iv = 0.8000
    951 911 1 1.0000 0.9900 0.9998 Result of step 409 with
    v = 0.9990
  • [0140]
    FIG. 9-4 is state 4 of the example. This state follows multiple reviews as demonstrated in the following table:
  • [0000]
    t c iv av r comment
    null 911 1 1.0000 0.9500 0.9988 Result of step 409
    911 912 0 0.8000 0.0000 0.8000 command (404.1) with
    iv = 0.8000
    null 915 1 0.9000 0.9500 0.9012 Result of step 409
    null 923 1 0.8500 0.9500 0.8523 Result of step 409
    911 923 2 0.8500 0.6000 0.8367 Result of step 409
    923 924 5 0.7000 0.9000 0.7333 Result of step 409
    923 925 30 0.6500 0.1000 0.2058 Result of step 409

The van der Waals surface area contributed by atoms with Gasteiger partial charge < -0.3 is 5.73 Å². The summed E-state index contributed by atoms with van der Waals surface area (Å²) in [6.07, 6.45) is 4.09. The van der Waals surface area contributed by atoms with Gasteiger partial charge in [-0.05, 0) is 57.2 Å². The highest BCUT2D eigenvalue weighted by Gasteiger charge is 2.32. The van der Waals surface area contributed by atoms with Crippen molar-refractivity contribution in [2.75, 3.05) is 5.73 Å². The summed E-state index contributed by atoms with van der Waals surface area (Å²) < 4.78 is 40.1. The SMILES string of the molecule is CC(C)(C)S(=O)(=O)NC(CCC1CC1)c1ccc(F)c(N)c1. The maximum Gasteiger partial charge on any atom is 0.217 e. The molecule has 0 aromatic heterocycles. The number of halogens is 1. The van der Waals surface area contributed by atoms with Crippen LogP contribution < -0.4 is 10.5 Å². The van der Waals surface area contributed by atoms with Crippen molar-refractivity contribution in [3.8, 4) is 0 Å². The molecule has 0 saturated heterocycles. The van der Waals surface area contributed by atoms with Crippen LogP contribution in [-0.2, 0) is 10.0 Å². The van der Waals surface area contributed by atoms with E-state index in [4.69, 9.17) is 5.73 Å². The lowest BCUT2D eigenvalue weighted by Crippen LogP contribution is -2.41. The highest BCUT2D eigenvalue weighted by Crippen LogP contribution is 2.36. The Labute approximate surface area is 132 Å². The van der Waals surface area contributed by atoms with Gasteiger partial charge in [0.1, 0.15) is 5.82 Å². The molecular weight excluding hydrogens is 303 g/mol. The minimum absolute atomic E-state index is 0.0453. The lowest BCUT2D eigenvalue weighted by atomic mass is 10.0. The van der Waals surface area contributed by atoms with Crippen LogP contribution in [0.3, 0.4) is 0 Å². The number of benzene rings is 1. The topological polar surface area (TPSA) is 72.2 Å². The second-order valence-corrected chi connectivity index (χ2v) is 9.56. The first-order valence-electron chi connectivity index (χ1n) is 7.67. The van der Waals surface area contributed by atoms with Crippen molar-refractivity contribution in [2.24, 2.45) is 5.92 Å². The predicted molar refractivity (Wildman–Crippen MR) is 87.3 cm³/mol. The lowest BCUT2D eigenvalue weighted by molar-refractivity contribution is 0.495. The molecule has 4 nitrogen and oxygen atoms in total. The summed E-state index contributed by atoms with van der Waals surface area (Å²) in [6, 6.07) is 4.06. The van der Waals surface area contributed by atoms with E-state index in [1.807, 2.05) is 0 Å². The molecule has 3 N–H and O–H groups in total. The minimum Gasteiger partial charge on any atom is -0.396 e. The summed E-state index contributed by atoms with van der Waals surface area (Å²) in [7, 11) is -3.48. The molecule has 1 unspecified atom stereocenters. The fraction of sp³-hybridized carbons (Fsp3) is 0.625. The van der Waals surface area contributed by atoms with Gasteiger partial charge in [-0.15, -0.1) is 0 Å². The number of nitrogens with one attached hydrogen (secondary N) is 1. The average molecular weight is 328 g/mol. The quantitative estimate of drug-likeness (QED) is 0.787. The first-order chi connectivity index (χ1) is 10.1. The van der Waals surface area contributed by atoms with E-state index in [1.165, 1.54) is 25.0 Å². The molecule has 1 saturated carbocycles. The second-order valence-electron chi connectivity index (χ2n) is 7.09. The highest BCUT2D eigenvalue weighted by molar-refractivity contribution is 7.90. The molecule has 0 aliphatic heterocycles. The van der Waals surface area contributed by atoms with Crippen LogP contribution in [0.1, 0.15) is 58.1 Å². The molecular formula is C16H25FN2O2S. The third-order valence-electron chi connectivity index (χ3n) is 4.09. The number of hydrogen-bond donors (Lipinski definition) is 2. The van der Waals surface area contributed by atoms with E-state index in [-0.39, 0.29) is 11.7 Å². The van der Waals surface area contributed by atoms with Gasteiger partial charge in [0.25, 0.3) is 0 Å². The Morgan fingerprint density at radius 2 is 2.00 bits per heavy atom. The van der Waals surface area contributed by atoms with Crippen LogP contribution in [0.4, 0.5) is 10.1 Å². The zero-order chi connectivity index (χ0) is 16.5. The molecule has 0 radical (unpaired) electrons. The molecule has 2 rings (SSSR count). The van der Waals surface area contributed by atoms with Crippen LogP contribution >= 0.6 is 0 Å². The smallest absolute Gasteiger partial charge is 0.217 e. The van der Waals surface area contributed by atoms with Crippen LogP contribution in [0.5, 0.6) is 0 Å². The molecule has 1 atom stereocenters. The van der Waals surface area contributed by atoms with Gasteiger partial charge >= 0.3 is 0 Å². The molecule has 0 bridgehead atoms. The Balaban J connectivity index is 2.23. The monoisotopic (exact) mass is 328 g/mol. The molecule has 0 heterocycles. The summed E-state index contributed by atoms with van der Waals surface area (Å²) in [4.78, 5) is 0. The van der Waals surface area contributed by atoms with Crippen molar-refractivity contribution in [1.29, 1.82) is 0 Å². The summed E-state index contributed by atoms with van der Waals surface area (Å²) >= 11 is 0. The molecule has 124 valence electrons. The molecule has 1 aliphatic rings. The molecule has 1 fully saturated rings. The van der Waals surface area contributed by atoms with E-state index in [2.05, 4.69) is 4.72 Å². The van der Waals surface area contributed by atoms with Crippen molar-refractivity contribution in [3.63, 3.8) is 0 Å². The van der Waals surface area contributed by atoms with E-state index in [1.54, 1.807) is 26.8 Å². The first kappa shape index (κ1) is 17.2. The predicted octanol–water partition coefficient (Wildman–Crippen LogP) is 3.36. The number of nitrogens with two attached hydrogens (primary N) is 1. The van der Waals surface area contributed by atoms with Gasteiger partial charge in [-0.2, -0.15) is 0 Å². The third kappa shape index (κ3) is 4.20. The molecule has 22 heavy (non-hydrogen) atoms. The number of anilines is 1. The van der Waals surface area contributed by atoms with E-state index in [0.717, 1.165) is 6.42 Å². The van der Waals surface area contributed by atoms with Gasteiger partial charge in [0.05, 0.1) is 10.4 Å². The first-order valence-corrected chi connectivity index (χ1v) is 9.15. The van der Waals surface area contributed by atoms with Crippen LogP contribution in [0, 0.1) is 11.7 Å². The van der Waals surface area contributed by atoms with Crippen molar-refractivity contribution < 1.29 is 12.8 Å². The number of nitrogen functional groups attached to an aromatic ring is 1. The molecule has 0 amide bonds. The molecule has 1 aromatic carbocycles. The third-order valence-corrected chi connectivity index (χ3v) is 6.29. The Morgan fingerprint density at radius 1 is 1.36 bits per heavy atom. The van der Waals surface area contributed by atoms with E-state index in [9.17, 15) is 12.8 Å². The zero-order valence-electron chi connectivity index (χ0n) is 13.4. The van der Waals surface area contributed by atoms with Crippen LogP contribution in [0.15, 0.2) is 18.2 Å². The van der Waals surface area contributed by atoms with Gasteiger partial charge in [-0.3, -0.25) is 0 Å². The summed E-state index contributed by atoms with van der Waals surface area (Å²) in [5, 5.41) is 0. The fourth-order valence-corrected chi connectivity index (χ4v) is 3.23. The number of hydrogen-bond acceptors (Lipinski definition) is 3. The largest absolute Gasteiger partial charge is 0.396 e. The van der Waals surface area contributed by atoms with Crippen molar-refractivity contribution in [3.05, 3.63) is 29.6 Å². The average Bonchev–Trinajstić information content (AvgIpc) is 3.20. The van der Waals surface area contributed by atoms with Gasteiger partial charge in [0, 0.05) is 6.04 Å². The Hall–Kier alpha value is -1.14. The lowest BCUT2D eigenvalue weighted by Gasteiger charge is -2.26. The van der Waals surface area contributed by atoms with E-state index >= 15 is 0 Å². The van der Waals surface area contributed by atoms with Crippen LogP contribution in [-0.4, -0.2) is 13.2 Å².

923 926 1 0.8000 0.9000 0.8023 Result of step 409
    923 927 1 0.7000 0.9000 0.7047 Result of step 409
    911 914 10 0.8500 0.5000 0.7188 Result of step 409
    923 914 0 0.7500 0.0000 0.7500 command (404.1) with
    iv = 0.7500
    914 915 1 0.9000 1.0000 0.9023 Result of step 409
    923 928 20 0.7000 0.9000 0.8333 Result of step 409
    923 932 100 0.7000 0.9500 0.9442 Result of step 409
    924 941 40 0.7000 0.9000 0.8756 Result of step 409
    924 942 10 0.7000 0.4000 0.5875 Result of step 409
    924 943 25 0.7000 0.4000 0.4750 Result of step 409
    911 914 1 0.7000 0.9500 0.7059 Result of step 409
    914 951 2 0.8000 0.9000 0.8053 Result of step 409
    924 951 0 0.8000 0.0000 0.8000 command (404.1) with
    iv = 0.8000
    951 911 25 1.0000 0.9500 0.9625 Result of step 409
  • [0141]